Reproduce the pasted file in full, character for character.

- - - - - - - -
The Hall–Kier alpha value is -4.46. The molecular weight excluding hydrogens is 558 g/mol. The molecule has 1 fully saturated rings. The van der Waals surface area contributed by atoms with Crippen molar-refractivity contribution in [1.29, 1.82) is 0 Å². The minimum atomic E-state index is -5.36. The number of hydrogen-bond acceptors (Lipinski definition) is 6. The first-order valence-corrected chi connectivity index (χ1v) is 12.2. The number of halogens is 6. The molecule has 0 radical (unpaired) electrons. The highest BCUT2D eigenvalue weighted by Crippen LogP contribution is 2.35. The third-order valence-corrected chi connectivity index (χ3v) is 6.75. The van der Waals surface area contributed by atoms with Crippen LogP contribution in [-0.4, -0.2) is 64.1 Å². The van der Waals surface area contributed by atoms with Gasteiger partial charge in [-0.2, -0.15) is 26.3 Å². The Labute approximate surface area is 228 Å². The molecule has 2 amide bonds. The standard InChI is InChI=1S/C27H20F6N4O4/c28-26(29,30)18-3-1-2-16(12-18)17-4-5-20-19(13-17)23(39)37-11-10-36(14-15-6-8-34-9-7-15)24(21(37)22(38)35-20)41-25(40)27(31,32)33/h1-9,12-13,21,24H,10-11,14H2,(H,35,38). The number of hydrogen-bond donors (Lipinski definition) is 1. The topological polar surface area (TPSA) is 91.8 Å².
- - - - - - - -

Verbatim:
The Hall–Kier alpha value is -4.46. The molecular weight excluding hydrogens is 558 g/mol. The molecule has 1 fully saturated rings. The van der Waals surface area contributed by atoms with Crippen molar-refractivity contribution in [1.29, 1.82) is 0 Å². The minimum atomic E-state index is -5.36. The number of hydrogen-bond acceptors (Lipinski definition) is 6. The first-order valence-corrected chi connectivity index (χ1v) is 12.2. The number of halogens is 6. The molecule has 0 radical (unpaired) electrons. The highest BCUT2D eigenvalue weighted by Crippen LogP contribution is 2.35. The third-order valence-corrected chi connectivity index (χ3v) is 6.75. The van der Waals surface area contributed by atoms with Crippen LogP contribution in [-0.4, -0.2) is 64.1 Å². The van der Waals surface area contributed by atoms with Gasteiger partial charge in [-0.2, -0.15) is 26.3 Å². The Labute approximate surface area is 228 Å². The molecule has 2 amide bonds. The standard InChI is InChI=1S/C27H20F6N4O4/c28-26(29,30)18-3-1-2-16(12-18)17-4-5-20-19(13-17)23(39)37-11-10-36(14-15-6-8-34-9-7-15)24(21(37)22(38)35-20)41-25(40)27(31,32)33/h1-9,12-13,21,24H,10-11,14H2,(H,35,38). The number of hydrogen-bond donors (Lipinski definition) is 1. The topological polar surface area (TPSA) is 91.8 Å².